I suppose the experimental nature of these projects does require certain assumptions to be made about the data and the context and it would be useful for projects to state the assumptions they have made. It might be useful to make this a section of the final blog post….

  2. I guess that many of the problems that you are discuss are reduced or eliminated if you look at the course / module level. If a course has low marks for some reason independent of library usage then library usage should still correlate within that course.

    The thing that that worries me about the hypothesis is that there is no distinction between someone who enters the library 10 times in the first (or last) week of the course and someone who visits once a week for ten weeks – and similarly for the other types of data.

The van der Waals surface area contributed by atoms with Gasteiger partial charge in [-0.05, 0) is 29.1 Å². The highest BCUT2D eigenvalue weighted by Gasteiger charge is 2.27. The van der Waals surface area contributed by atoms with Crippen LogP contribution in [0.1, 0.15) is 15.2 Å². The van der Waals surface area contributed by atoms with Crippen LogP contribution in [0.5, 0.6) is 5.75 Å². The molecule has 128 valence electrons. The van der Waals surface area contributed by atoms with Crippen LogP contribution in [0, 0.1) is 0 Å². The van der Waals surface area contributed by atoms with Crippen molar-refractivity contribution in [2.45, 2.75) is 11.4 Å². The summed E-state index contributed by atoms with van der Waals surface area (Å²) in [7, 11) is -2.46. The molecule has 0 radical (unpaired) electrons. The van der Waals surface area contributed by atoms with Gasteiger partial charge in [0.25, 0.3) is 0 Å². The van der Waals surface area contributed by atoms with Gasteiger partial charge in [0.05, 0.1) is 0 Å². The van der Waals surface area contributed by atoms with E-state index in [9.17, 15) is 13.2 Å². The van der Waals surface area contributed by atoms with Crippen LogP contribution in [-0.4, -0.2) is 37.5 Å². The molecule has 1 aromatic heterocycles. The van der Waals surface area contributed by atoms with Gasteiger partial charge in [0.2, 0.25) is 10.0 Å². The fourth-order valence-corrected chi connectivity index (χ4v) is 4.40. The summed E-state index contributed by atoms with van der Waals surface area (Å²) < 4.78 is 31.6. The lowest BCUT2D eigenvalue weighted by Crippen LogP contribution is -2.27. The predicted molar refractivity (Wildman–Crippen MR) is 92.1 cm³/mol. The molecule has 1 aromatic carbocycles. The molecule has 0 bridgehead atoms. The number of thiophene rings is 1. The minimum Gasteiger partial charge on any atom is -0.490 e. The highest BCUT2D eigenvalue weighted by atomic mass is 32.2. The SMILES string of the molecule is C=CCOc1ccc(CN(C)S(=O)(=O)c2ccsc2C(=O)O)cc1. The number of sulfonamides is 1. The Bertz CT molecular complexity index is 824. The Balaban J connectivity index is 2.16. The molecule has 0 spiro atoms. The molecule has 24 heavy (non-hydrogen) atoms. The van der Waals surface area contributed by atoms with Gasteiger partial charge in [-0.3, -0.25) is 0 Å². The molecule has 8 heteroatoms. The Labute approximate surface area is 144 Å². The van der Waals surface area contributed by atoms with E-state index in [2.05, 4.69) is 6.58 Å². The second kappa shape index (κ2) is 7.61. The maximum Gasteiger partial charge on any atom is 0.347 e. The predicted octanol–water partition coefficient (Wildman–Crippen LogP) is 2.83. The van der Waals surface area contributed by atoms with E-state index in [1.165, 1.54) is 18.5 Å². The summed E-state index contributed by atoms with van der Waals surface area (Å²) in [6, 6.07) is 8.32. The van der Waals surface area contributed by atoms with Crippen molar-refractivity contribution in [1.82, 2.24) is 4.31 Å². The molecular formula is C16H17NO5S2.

I appreciate that that makes the analysis a far larger job, and may be moving more towards the work that Leeds Met is doing in the StarTrak:NG project

  3. Hi Tom

    One of the things we’re planning to do is to generate reports of averages and p-values of usage/grade for each partner at more granular levels (academic school, course, library location, etc.

    Some of the partners were able to provide the usage data per year (rather than a grand total for 3 years of usage per student), so that might go part way towards the issue of when the usage took place.

    When I took a look at overall averages for Huddersfield’s data, it seemed to indicate that usage increases over time (i.e. Y2 usage is higher than Y1, and Y3 higher than Y2) and that the usage/final grade correlation appears (to a certain extent) in Y1.

    If the project manages to show that Huddersfield’s data is fairly representative of the HE sector, then there’s nothing to stop us doing a deeper look (outside of the actual project) at when the usage actually occurs.